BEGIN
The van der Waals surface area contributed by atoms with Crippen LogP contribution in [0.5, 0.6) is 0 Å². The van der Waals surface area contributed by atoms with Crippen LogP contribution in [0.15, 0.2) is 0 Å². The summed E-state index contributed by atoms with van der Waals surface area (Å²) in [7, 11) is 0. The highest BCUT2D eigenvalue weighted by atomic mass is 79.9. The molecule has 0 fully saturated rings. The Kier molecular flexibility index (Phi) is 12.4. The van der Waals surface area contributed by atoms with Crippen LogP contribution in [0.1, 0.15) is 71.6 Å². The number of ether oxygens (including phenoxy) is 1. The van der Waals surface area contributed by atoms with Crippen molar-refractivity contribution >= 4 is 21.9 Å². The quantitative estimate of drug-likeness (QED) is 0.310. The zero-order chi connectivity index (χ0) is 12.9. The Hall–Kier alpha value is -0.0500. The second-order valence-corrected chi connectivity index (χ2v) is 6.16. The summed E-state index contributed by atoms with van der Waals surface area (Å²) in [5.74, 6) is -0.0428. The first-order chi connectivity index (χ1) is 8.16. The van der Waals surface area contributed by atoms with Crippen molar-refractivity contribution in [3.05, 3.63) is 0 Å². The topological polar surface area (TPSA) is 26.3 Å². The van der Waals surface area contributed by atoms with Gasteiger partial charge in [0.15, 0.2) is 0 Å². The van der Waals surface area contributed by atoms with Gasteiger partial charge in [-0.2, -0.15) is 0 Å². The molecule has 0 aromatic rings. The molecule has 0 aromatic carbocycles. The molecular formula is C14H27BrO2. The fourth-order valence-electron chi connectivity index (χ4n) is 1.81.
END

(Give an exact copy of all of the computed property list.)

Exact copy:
The van der Waals surface area contributed by atoms with Crippen LogP contribution in [0.5, 0.6) is 0 Å². The van der Waals surface area contributed by atoms with Crippen LogP contribution in [0.15, 0.2) is 0 Å². The summed E-state index contributed by atoms with van der Waals surface area (Å²) in [7, 11) is 0. The highest BCUT2D eigenvalue weighted by atomic mass is 79.9. The molecule has 0 fully saturated rings. The Kier molecular flexibility index (Phi) is 12.4. The van der Waals surface area contributed by atoms with Crippen LogP contribution in [0.1, 0.15) is 71.6 Å². The number of ether oxygens (including phenoxy) is 1. The van der Waals surface area contributed by atoms with Crippen molar-refractivity contribution >= 4 is 21.9 Å². The quantitative estimate of drug-likeness (QED) is 0.310. The zero-order chi connectivity index (χ0) is 12.9. The Hall–Kier alpha value is -0.0500. The second-order valence-corrected chi connectivity index (χ2v) is 6.16. The summed E-state index contributed by atoms with van der Waals surface area (Å²) in [5.74, 6) is -0.0428. The first-order chi connectivity index (χ1) is 8.16. The van der Waals surface area contributed by atoms with Crippen molar-refractivity contribution in [3.05, 3.63) is 0 Å². The topological polar surface area (TPSA) is 26.3 Å². The van der Waals surface area contributed by atoms with Gasteiger partial charge in [0.15, 0.2) is 0 Å². The van der Waals surface area contributed by atoms with Gasteiger partial charge in [-0.2, -0.15) is 0 Å². The molecule has 0 aromatic rings. The molecule has 0 aromatic carbocycles. The molecular formula is C14H27BrO2. The fourth-order valence-electron chi connectivity index (χ4n) is 1.81.